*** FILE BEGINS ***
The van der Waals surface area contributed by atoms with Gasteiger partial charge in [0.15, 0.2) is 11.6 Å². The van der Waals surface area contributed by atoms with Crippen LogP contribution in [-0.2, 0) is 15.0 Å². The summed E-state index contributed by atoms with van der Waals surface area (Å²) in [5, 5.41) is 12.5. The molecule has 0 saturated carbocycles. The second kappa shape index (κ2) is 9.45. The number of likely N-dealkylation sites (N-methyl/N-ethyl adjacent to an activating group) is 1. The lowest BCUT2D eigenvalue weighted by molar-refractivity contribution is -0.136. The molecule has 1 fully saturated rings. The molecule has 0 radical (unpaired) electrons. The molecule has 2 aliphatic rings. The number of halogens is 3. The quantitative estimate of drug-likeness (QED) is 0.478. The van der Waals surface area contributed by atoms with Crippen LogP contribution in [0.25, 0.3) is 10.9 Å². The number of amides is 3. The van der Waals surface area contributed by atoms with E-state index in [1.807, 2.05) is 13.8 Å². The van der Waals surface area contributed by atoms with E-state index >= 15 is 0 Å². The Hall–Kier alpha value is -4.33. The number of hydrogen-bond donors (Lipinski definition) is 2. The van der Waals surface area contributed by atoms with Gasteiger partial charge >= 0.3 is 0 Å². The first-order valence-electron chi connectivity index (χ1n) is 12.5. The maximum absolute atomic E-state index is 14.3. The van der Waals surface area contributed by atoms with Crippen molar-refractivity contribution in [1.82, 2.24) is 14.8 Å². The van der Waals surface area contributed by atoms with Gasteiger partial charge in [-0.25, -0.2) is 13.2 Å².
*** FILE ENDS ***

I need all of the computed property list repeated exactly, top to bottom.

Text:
The van der Waals surface area contributed by atoms with Gasteiger partial charge in [0.15, 0.2) is 11.6 Å². The van der Waals surface area contributed by atoms with Crippen LogP contribution in [-0.2, 0) is 15.0 Å². The summed E-state index contributed by atoms with van der Waals surface area (Å²) in [5, 5.41) is 12.5. The molecule has 0 saturated carbocycles. The second kappa shape index (κ2) is 9.45. The number of likely N-dealkylation sites (N-methyl/N-ethyl adjacent to an activating group) is 1. The lowest BCUT2D eigenvalue weighted by molar-refractivity contribution is -0.136. The molecule has 1 fully saturated rings. The molecule has 0 radical (unpaired) electrons. The molecule has 2 aliphatic rings. The number of halogens is 3. The quantitative estimate of drug-likeness (QED) is 0.478. The van der Waals surface area contributed by atoms with Crippen LogP contribution in [0.25, 0.3) is 10.9 Å². The number of amides is 3. The van der Waals surface area contributed by atoms with E-state index in [1.807, 2.05) is 13.8 Å². The van der Waals surface area contributed by atoms with E-state index >= 15 is 0 Å². The Hall–Kier alpha value is -4.33. The number of hydrogen-bond donors (Lipinski definition) is 2. The van der Waals surface area contributed by atoms with Gasteiger partial charge >= 0.3 is 0 Å². The first-order valence-electron chi connectivity index (χ1n) is 12.5. The maximum absolute atomic E-state index is 14.3. The van der Waals surface area contributed by atoms with Crippen molar-refractivity contribution in [1.82, 2.24) is 14.8 Å². The van der Waals surface area contributed by atoms with Gasteiger partial charge in [-0.25, -0.2) is 13.2 Å².